Herbs, gooseberry, nettles and a faint aroma of asparagus are all there, along with a very slight aroma of peaches (as a very helpful lady pointed out), peach schnapps, for me. It is exactly what we want from a Sauvignon – super perfume, with racing acidity and a really thirst quenching, fruit filled flavour!


Bodegas Arzuaga Navarro, DOP Ribera del Duero, will be know to many readers – for their rich red wines, and if you’re lucky, their luxury hotel and spa! However, with such good grapes from old vines in well situated vineyards which enjoy their own micro-climates, it’s not a quantum leap to realise that they may also make top rosado wines too!


And they do! Rosae is in a rather sexy bottle, and the wine enhances that theme. It’s delicate and yet is full for a rosado. It’s elegant, and yet has power as well. You’ll find raspberries in abundance, with a faint reference to some bigger, black fruit.


I’ve written several times about Gran Caus rosado from Can Raffols, DO Penedés – which I believe to be the best rosé in Spain. Its colour almost startles when it is poured into your glass from an opaque bottle. And the Merlot, plum aromas start to slowly come out as the wine warms a little in the ambient temperature.


The dark bottle is deliberate, this rose defies the general rule that Spanish rosado has to be drunk young. We tasted the 2015, as young as it’s possible to be, of course, but this wine is built to last as well. Super rosé wine that will shock those who denounce our pink friend!


DOP Bullas is a rising star in the Spanish Wine firmament – and yet it has, for many decades, made wines of high quality. The reason it’s rising now is because people are cottoning-on and because the Consejo Regulador are focussing on promoting the jewels that are fashioned there!


Bodegas Monastrell makes top quality wine, based largely, but not exclusively, around the Monastrell variety (the clue is in the name!). Valché is their flagship wine, winning the Gold Medal in the DOP Bullas Competition last year (I know, because I was there – as Max Boyce would say!). Aged in French oak for 17 months the wine, at first gives a lovely smoked vanilla aroma, quickly followed by the essence of Monastrell, delightfully rich black plum aroma and flavour, with a sometimes quite illusive dark chocolate note too!


Our final dry red wine was also made with 100% Monstrell, this time from nearby DOP Yecla. The limited edition, top wine of Bodegas Castaño, Casa Cisca, at about 35€/bottle, sells out every year, with many cases going to the USA. It’s not flattery at all to say that this wine is one of my favourite Spanish red wines – excellent quality!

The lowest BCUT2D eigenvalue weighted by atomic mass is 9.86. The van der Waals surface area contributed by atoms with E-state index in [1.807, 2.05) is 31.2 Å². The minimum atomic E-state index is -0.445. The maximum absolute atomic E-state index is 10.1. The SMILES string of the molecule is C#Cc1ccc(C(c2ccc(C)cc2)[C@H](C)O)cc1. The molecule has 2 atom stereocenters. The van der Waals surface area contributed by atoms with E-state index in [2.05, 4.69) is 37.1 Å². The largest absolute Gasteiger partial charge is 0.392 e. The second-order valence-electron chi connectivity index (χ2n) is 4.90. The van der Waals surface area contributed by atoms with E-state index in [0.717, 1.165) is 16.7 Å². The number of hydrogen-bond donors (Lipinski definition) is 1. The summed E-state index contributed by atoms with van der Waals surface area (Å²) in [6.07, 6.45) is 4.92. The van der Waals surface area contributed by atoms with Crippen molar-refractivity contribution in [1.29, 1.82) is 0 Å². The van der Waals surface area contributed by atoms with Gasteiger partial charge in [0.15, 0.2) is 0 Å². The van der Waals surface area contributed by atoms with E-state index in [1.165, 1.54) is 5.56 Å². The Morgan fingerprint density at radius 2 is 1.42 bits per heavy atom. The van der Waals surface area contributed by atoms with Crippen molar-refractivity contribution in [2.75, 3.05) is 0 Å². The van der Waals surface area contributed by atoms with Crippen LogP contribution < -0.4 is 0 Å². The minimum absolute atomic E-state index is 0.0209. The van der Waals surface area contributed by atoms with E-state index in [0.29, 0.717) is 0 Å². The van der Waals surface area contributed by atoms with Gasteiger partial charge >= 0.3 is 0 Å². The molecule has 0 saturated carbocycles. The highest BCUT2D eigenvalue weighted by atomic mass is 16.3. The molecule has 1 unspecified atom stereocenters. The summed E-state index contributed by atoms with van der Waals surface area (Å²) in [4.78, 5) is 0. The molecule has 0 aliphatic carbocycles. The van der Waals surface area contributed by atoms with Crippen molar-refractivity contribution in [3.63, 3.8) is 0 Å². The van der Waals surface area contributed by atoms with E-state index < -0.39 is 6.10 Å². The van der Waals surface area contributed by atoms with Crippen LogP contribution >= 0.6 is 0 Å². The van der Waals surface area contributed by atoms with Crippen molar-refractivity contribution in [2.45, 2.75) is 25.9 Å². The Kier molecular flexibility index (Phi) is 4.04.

From the oldest vineyards, over 60 yrs of age, only the best small bunches are selected for this iconic wine. It’s aged in oak for 16 months but, judicially, so as to enhance the depth, the richness, the fragrance, the complexity and the flavour, without at all diminishing the glorious fruit. The epitome of top quality Monastrell wines!


Would it be too much Monastrell to use another for the final wine? Well, not at all, as Castaño’s Monastrell Dulce, although made with the same variety, is a whole different story. Rich dessert wine whose grapes were left to turn raison-like on the vines until November, it is aged for six months in American oak. Probably the best red dessert wine in Spain!


Try with summer pudding, dark berry and/or chocolate desserts, and for me the best pairing – blue cheese! Amazing!


PS My next Fine Wine & Gourmet Dine Programme on Total FM 91·8 is on Sunday 3rd March at 7pm Spanish Time. We’ll be tasting wines from Bodegas Castaño, DOP Yecla. Why not buy a bottle and ‘join’ us in the comfort of your own home?


Contact Colin: Twitter @colinonwine  Facebook Colin Harkness

Following Wine Pairing Dinner at Nox

Good evening, Colin, just going through the article [] and I can almost hear your voice saying what is in it! It is as entertaining as the wine presentation you did that night, brilliant job anyway…really wish you could assist the Abadia Retuerta tasting event! It was outstanding!!! I’ll keep you informed on future events! Lovely and interesting article you made there. Congratulations!!!! Hope everything is well down in Murcia!!! Kind Regards!

Steve Sanchis

Commercial Dept.

Bodegas Leopoldo, Ondara

Wine Tasting Event, Asia Gardens Hotel

Many thanks for the very informative and fun presentation . . . .

Hi Colin

Many thanks for the very informative and fun presentation at The Asia Gardens evening,
stunning location and superb selection of wines.
We chatted briefly in the bar and you mentioned a couple of fellow wine makers, Sue and Roger, that we could possibly get in touch with so their email address would be much appreciated.
Also we would be interested in any future wine tours, would these be covered on  your mailing list?
Thanks again
Stewart and Jenny Teague